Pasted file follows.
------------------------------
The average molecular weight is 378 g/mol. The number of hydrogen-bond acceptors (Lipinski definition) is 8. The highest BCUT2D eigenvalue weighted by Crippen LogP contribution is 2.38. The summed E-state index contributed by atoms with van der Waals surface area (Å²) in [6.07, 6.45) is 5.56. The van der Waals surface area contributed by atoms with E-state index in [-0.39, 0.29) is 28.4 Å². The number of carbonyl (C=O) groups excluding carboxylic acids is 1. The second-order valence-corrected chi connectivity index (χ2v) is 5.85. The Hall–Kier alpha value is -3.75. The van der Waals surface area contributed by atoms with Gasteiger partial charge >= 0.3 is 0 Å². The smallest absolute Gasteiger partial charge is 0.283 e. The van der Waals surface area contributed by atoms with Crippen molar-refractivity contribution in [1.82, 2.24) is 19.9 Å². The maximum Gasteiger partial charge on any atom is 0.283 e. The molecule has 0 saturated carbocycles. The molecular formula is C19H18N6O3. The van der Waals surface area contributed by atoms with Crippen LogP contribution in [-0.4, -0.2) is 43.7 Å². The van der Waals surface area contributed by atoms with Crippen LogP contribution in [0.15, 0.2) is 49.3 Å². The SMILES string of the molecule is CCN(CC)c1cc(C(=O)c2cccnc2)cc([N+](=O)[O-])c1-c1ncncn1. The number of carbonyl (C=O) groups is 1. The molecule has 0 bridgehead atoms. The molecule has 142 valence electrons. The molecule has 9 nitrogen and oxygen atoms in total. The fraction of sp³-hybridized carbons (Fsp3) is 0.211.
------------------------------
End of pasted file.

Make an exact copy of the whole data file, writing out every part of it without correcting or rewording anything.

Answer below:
The average molecular weight is 378 g/mol. The number of hydrogen-bond acceptors (Lipinski definition) is 8. The highest BCUT2D eigenvalue weighted by Crippen LogP contribution is 2.38. The summed E-state index contributed by atoms with van der Waals surface area (Å²) in [6.07, 6.45) is 5.56. The van der Waals surface area contributed by atoms with E-state index in [-0.39, 0.29) is 28.4 Å². The number of carbonyl (C=O) groups excluding carboxylic acids is 1. The second-order valence-corrected chi connectivity index (χ2v) is 5.85. The Hall–Kier alpha value is -3.75. The van der Waals surface area contributed by atoms with Gasteiger partial charge >= 0.3 is 0 Å². The smallest absolute Gasteiger partial charge is 0.283 e. The van der Waals surface area contributed by atoms with Crippen molar-refractivity contribution in [1.82, 2.24) is 19.9 Å². The maximum Gasteiger partial charge on any atom is 0.283 e. The molecule has 0 saturated carbocycles. The molecular formula is C19H18N6O3. The van der Waals surface area contributed by atoms with Crippen LogP contribution in [-0.4, -0.2) is 43.7 Å². The van der Waals surface area contributed by atoms with Crippen LogP contribution in [0.15, 0.2) is 49.3 Å². The SMILES string of the molecule is CCN(CC)c1cc(C(=O)c2cccnc2)cc([N+](=O)[O-])c1-c1ncncn1. The number of carbonyl (C=O) groups is 1. The molecule has 0 bridgehead atoms. The molecule has 142 valence electrons. The molecule has 9 nitrogen and oxygen atoms in total. The fraction of sp³-hybridized carbons (Fsp3) is 0.211.